Tuning and Balance

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Tuning is a funny thing. In some respects it is a very objective element of music, clearly explicable in terms of acoustical properties. We’ve understood perfect intervals since Pythagoras after all. But when you start measuring sounds with human ears rather than scientific instruments, things become less clear-cut.

Our ears pick up the both the fundamental of a note and the halo of overtones that all sounds other than sine waves carry with them, between the frequencies of 20 Hz and 20,000 Hz. How our brains render this collection of sounds into a perception of pitch, though, is complex and not fully understood. It’s clear we perceptually wrap the overtones into the fundamental that generates them, producing a sensation of a single note of a particular quality rather than hearing lots of different related notes as would be displayed on a spectrogram. But this combined, perceptual pitch is not necessarily identical to the fundamental: the overtones can inflect our sense of tuning as well as of quality.

Hence, a lot of the problems that we experience in rehearsal in terms of tuning can actually be traced to matters of tone quality rather than aiming for incorrect pitch. Tone colour, vowel shape and balance can all affect our sense of intonation (and all these can usually be traced in turn to issues of vocal production or harmonic understanding).

I had a fascinating illustration of this recently when a friend sent me a learning track for a song her chorus was about to start. She was worried that one note in the bass part was (and I quote) ‘as flat as a witch’s tit’. (Never let it be said she has a dull turn of phrase.) She asked me to listen to the bass-predominant mix to see what I thought, adding that it sounded fine on speakers, but the problem arose when you listened to it through headphones.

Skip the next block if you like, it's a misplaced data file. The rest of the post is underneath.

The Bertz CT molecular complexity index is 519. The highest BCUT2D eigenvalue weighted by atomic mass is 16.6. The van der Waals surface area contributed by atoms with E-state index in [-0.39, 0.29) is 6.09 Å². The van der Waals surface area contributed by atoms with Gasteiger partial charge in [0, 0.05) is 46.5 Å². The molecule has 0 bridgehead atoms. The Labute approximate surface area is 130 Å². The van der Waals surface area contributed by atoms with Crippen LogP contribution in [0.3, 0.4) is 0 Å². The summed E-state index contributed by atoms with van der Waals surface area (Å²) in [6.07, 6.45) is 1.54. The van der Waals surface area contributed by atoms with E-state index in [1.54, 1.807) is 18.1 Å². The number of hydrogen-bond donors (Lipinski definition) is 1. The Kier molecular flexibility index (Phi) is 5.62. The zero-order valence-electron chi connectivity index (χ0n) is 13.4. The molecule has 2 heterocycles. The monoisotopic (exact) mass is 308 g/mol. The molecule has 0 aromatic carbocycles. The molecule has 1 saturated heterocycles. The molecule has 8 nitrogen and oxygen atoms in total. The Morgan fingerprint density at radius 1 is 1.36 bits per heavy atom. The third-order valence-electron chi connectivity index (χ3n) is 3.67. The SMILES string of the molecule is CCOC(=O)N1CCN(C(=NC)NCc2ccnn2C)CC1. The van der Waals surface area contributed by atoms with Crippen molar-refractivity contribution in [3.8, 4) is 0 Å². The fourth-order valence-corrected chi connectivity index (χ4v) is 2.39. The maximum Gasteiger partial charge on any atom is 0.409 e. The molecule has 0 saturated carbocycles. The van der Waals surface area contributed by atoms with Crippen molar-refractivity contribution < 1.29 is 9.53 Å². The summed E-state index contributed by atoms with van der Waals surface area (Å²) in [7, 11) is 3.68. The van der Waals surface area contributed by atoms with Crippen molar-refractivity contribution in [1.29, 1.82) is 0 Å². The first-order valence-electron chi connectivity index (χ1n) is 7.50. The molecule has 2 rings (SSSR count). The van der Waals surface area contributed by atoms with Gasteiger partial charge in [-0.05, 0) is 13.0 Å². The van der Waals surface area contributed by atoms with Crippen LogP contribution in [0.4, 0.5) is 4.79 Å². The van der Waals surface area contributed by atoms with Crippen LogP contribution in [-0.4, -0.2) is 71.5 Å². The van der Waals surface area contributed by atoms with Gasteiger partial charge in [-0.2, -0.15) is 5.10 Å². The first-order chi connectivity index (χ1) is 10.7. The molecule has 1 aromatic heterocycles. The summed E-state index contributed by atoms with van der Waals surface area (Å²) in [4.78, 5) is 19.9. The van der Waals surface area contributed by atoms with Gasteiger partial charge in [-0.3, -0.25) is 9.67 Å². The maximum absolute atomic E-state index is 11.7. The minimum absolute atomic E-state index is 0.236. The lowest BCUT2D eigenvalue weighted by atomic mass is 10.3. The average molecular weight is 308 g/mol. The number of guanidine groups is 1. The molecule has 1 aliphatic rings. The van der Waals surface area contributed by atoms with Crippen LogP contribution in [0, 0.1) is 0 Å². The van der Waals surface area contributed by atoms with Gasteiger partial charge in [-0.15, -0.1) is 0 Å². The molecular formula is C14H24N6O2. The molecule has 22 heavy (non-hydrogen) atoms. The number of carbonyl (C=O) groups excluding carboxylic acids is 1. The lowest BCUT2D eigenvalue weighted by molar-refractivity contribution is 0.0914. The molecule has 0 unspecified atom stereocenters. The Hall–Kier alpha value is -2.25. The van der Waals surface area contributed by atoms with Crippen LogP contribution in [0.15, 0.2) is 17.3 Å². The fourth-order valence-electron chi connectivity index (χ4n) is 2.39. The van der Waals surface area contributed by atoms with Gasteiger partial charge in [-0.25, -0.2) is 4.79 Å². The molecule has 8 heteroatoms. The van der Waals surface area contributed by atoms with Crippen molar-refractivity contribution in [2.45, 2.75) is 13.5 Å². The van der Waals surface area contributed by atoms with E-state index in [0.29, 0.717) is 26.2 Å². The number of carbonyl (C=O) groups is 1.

So I listened through speakers. No problem. Not really expecting to hear anything different, I plugged in my headphones – and suddenly saw her point. I switched over left and right ears, and it got a bit better. This is when the penny dropped that the problem wasn’t tuning, but our perception of tuning.

The note in question was a chromatic passing note which lay on the flat 5th of a half-diminished chord. And in a cappella singing, it would want to sit a little lower in pitch than it would sound in equal temperament anyway. But in terms of balance, it would want to be sung more lightly than a root or a fifth; it would want to smoosh into the chord to add colour rather than stand out to provide structure.

When both ears were getting input from all parts, the brain could put together the gestalt of the harmony and perceive this note in context, even when the bass line was more predominant than you’d perform it. But when one ear had nothing but the bass line, and the other ear everything else, the note stuck out, sounding heavy and dull – indeed, flat. The pitch was the same each time of course, but the context of the overall sound affected whether we actually perceived it as in-tune.

People get very antsy about tuning. Tell someone they’re flat and all their confidence leaks away (which of course encourages them…to sing flat). But ask them to ‘lighten’ a note and they will intuitively adjust the balance of overtones within their sound and the volume level within the chord until it sounds right. Heck, they may even lift the pitch a little. But most things we hear as intonation issues can be sorted out without freaking people out with talk of their tuning.

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